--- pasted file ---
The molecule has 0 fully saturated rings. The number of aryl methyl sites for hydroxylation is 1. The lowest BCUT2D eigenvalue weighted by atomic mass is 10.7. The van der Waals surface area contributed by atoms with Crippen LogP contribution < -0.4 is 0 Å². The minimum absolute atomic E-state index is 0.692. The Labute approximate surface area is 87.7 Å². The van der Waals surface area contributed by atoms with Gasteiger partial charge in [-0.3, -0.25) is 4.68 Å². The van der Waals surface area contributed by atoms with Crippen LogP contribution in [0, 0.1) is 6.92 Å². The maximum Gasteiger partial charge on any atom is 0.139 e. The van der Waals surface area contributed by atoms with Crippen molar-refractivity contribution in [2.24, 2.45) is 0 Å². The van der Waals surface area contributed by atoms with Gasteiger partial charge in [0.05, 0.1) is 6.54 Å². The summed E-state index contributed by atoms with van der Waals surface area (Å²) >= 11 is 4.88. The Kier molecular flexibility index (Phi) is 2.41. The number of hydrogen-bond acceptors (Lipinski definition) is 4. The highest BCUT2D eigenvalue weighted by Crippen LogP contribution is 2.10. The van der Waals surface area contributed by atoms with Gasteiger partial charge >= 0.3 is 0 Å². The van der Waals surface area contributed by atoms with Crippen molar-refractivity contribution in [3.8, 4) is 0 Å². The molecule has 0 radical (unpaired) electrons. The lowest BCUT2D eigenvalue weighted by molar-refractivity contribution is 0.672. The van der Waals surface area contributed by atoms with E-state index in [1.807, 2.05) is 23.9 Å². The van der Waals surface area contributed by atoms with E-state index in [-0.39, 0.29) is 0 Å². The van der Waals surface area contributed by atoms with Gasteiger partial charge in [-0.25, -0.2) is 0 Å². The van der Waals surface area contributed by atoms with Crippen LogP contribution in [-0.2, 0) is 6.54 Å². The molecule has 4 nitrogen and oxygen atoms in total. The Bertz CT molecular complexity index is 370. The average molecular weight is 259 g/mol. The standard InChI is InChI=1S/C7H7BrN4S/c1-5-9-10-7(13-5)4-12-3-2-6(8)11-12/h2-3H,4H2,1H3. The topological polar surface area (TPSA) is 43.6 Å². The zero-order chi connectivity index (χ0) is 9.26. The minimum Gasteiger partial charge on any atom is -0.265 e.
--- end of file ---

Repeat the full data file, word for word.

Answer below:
The molecule has 0 fully saturated rings. The number of aryl methyl sites for hydroxylation is 1. The lowest BCUT2D eigenvalue weighted by atomic mass is 10.7. The van der Waals surface area contributed by atoms with Crippen LogP contribution < -0.4 is 0 Å². The minimum absolute atomic E-state index is 0.692. The Labute approximate surface area is 87.7 Å². The van der Waals surface area contributed by atoms with Gasteiger partial charge in [-0.3, -0.25) is 4.68 Å². The van der Waals surface area contributed by atoms with Crippen LogP contribution in [0, 0.1) is 6.92 Å². The maximum Gasteiger partial charge on any atom is 0.139 e. The van der Waals surface area contributed by atoms with Crippen molar-refractivity contribution in [2.24, 2.45) is 0 Å². The van der Waals surface area contributed by atoms with Gasteiger partial charge in [0.05, 0.1) is 6.54 Å². The summed E-state index contributed by atoms with van der Waals surface area (Å²) >= 11 is 4.88. The Kier molecular flexibility index (Phi) is 2.41. The number of hydrogen-bond acceptors (Lipinski definition) is 4. The highest BCUT2D eigenvalue weighted by Crippen LogP contribution is 2.10. The van der Waals surface area contributed by atoms with Gasteiger partial charge >= 0.3 is 0 Å². The van der Waals surface area contributed by atoms with Crippen molar-refractivity contribution in [3.8, 4) is 0 Å². The molecule has 0 radical (unpaired) electrons. The lowest BCUT2D eigenvalue weighted by molar-refractivity contribution is 0.672. The van der Waals surface area contributed by atoms with E-state index in [1.807, 2.05) is 23.9 Å². The van der Waals surface area contributed by atoms with E-state index in [-0.39, 0.29) is 0 Å². The van der Waals surface area contributed by atoms with Gasteiger partial charge in [-0.25, -0.2) is 0 Å². The van der Waals surface area contributed by atoms with Crippen LogP contribution in [-0.2, 0) is 6.54 Å². The molecule has 4 nitrogen and oxygen atoms in total. The Bertz CT molecular complexity index is 370. The average molecular weight is 259 g/mol. The standard InChI is InChI=1S/C7H7BrN4S/c1-5-9-10-7(13-5)4-12-3-2-6(8)11-12/h2-3H,4H2,1H3. The topological polar surface area (TPSA) is 43.6 Å². The zero-order chi connectivity index (χ0) is 9.26. The minimum Gasteiger partial charge on any atom is -0.265 e.